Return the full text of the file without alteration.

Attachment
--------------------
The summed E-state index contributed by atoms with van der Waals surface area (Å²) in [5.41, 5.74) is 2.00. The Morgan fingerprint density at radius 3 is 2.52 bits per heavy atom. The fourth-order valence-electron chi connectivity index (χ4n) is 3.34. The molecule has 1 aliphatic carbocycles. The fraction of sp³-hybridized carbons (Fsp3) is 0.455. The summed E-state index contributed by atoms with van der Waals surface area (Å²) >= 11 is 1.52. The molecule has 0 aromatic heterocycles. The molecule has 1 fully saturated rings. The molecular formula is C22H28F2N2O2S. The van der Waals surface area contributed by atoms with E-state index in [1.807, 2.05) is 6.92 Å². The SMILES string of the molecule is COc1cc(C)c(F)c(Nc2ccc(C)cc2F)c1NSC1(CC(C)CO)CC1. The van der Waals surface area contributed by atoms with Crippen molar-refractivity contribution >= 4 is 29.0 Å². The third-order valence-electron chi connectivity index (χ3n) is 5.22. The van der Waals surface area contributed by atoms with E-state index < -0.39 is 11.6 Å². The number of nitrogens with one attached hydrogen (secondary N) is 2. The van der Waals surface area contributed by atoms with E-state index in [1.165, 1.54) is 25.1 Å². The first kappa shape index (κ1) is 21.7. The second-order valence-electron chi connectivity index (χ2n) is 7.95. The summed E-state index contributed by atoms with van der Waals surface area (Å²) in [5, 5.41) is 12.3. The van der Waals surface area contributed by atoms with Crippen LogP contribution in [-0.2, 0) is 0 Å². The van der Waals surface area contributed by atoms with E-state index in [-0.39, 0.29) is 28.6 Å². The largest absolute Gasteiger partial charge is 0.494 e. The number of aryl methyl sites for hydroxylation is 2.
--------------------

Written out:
The summed E-state index contributed by atoms with van der Waals surface area (Å²) in [5.41, 5.74) is 2.00. The Morgan fingerprint density at radius 3 is 2.52 bits per heavy atom. The fourth-order valence-electron chi connectivity index (χ4n) is 3.34. The molecule has 1 aliphatic carbocycles. The fraction of sp³-hybridized carbons (Fsp3) is 0.455. The summed E-state index contributed by atoms with van der Waals surface area (Å²) >= 11 is 1.52. The molecule has 0 aromatic heterocycles. The molecule has 1 fully saturated rings. The molecular formula is C22H28F2N2O2S. The van der Waals surface area contributed by atoms with E-state index in [1.807, 2.05) is 6.92 Å². The SMILES string of the molecule is COc1cc(C)c(F)c(Nc2ccc(C)cc2F)c1NSC1(CC(C)CO)CC1. The van der Waals surface area contributed by atoms with Crippen molar-refractivity contribution >= 4 is 29.0 Å². The third-order valence-electron chi connectivity index (χ3n) is 5.22. The van der Waals surface area contributed by atoms with E-state index < -0.39 is 11.6 Å². The number of nitrogens with one attached hydrogen (secondary N) is 2. The van der Waals surface area contributed by atoms with E-state index in [1.165, 1.54) is 25.1 Å². The first kappa shape index (κ1) is 21.7. The second-order valence-electron chi connectivity index (χ2n) is 7.95. The summed E-state index contributed by atoms with van der Waals surface area (Å²) in [5, 5.41) is 12.3. The van der Waals surface area contributed by atoms with Crippen LogP contribution in [-0.2, 0) is 0 Å². The van der Waals surface area contributed by atoms with E-state index in [-0.39, 0.29) is 28.6 Å². The largest absolute Gasteiger partial charge is 0.494 e. The number of aryl methyl sites for hydroxylation is 2.